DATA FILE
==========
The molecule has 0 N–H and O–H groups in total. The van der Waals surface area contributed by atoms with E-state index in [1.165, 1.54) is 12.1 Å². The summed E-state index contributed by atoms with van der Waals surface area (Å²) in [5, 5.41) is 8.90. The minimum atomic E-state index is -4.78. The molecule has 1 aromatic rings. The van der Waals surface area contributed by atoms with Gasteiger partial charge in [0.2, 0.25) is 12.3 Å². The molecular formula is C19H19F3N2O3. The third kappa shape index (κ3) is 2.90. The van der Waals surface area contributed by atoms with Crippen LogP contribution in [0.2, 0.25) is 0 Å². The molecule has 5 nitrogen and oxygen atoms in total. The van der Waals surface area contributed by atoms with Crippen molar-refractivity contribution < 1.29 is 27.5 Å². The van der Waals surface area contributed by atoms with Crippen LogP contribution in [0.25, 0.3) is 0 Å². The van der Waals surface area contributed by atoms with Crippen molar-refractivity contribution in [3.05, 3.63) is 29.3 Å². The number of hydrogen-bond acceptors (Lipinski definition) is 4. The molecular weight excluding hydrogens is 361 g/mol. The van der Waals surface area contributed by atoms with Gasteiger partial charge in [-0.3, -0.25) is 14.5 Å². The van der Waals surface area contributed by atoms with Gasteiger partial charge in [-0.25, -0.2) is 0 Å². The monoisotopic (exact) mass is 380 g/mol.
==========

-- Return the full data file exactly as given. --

The molecule has 0 N–H and O–H groups in total. The van der Waals surface area contributed by atoms with E-state index in [1.165, 1.54) is 12.1 Å². The summed E-state index contributed by atoms with van der Waals surface area (Å²) in [5, 5.41) is 8.90. The minimum atomic E-state index is -4.78. The molecule has 1 aromatic rings. The van der Waals surface area contributed by atoms with Gasteiger partial charge in [0.2, 0.25) is 12.3 Å². The molecular formula is C19H19F3N2O3. The third kappa shape index (κ3) is 2.90. The van der Waals surface area contributed by atoms with Crippen LogP contribution in [0.2, 0.25) is 0 Å². The molecule has 5 nitrogen and oxygen atoms in total. The van der Waals surface area contributed by atoms with Crippen molar-refractivity contribution < 1.29 is 27.5 Å². The van der Waals surface area contributed by atoms with Crippen LogP contribution in [0.25, 0.3) is 0 Å². The van der Waals surface area contributed by atoms with Crippen molar-refractivity contribution in [3.05, 3.63) is 29.3 Å². The number of hydrogen-bond acceptors (Lipinski definition) is 4. The molecular weight excluding hydrogens is 361 g/mol. The van der Waals surface area contributed by atoms with Gasteiger partial charge in [-0.3, -0.25) is 14.5 Å². The van der Waals surface area contributed by atoms with Gasteiger partial charge in [-0.25, -0.2) is 0 Å². The monoisotopic (exact) mass is 380 g/mol.